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Florence Welch Shares Her Story

In a recent article in Vogue, Florence Welch, frontwoman of Florence + the Machine, has opened up and reflected about her battle with alcoholism and an eating disorder. She had been sober and recovering for 5 years now, and shared her story to provide comfort to others facing similar problems. Read More

In a recent article in Vogue, Florence Welch, frontwoman of Florence + the Machine, has opened up and reflected about her battle with alcoholism and an eating disorder. She had been sober and recovering for 5 years now, and shared her story to provide comfort to others facing similar problems.

Welch’s recollection begins when recounting her 27th birthday party, where her mother gave a speech. Welch’s mother pleaded that her friends keep her alive and out of the “27 Club.” The 27 Club being a cultural myth connecting the deaths of celebrities who died of addiction related causes at age 27. (The club is fictitious and the rumor wasn’t raising awareness about drug and alcohol issues, but was more of a conspiracy that young artists would try and die at 27 to make the “club.”) Welch says that she became sober several months after this party. When thinking back to her 20’s Welch describes them as being filled with “terror and nostalgia.” She says she looks back in “awe” at “that girl, her total lack of self-preservation…no care of consequences.” Yet Welch doesn’t hold her past self in contempt, as she also reflects that she wishes she could hug her past self and tell her that everything will be “OK.”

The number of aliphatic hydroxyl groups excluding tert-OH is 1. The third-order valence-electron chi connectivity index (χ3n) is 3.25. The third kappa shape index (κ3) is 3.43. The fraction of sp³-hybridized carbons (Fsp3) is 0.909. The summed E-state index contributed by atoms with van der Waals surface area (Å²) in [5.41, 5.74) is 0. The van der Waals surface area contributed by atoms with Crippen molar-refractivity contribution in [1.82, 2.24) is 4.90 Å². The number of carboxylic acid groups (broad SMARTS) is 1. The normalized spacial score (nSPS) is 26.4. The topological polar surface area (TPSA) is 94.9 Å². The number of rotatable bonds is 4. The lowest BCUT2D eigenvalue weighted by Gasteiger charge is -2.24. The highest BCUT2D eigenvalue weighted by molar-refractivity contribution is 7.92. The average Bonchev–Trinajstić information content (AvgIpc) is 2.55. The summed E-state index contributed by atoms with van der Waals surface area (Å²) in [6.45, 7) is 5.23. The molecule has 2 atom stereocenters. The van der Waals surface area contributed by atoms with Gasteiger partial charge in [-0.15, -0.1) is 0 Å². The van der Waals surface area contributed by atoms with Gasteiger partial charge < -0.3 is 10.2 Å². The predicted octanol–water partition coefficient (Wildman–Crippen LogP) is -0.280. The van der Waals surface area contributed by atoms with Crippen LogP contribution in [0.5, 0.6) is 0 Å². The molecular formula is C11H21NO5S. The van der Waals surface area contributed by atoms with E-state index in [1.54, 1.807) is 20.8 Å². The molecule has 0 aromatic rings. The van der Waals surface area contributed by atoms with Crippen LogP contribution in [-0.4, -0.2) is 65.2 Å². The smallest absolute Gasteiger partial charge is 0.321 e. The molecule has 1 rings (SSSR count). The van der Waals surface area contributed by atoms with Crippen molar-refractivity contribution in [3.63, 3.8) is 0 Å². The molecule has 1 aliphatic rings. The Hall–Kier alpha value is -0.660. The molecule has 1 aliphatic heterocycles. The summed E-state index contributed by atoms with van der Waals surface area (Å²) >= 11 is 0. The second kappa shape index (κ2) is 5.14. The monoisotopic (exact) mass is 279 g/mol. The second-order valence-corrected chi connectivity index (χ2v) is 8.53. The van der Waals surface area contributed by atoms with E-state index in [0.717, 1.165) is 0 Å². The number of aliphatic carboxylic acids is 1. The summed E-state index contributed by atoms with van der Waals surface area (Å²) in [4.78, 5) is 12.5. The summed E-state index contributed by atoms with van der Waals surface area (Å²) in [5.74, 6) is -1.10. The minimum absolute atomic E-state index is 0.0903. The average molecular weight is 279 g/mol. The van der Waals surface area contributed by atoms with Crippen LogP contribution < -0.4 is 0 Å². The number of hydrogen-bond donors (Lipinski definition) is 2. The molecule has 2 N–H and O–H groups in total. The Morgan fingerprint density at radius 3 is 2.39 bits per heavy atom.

While Welch shares that she isn’t sure of the exact root of what led her to drinking and an eating disorder, she does note that she felt “not good enough and was angry at herself”, at some point.

As Welch continues to move forward in sobriety, we can take a few notes from her on looking at the past. She gives her past self grace and love (as odd as that might sound). But looking at ourselves with care and love can have a positive impact. The anger we can habor for ourselves can sometimes feed the addiction, and certainly feed negative thoughts. Forgiving ourselves is one of the hardest things we can do.

Let’s celebrate Welch’s recovery and be reminded that none of us are alone in our battles.

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